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Isolated sternal fractures have been increasing in number since the advent of seat belt legislation in 1983.1 The management of these patients has been a matter of debate for some time. These cases demonstrate that other coexistent pathology may be difficult to identify at the time of presentation and that a high level of suspicion for other injuries is necessary. Three women presented to the emergency department after a collision between their car travelling at 45 miles per hour and a stationary van.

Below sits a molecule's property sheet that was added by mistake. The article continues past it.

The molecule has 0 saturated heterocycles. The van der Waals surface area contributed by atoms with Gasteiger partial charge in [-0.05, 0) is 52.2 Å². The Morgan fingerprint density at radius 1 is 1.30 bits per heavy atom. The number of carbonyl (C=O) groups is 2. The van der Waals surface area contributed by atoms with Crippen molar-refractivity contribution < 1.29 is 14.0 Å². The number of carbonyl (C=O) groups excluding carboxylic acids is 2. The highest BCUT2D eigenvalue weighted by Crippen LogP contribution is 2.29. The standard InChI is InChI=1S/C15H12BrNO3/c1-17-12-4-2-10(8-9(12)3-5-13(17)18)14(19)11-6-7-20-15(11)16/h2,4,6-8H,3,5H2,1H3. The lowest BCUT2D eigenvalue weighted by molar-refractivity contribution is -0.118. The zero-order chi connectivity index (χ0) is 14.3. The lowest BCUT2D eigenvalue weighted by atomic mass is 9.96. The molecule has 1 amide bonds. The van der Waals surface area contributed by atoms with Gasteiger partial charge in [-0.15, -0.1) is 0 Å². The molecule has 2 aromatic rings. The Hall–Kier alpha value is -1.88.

The 71 year old restrained driver of the car presented complaining of chest pain and tenderness. Previous medical history included osteoporosis and long term corticosteroid use for asthma. Initial observations, examination, chest radiograph, and electrocardiogram were normal. A sternal radiograph demonstrated a fracture of the sternum. A brief episode of hypotension was noted (systolic blood pressure of 90) but thought to be vagal and the patient was later discharged home with oral analgesia.
The 77 year old restrained front seat passenger also presented with chest pain and tenderness. Initial observations, chest radiograph and …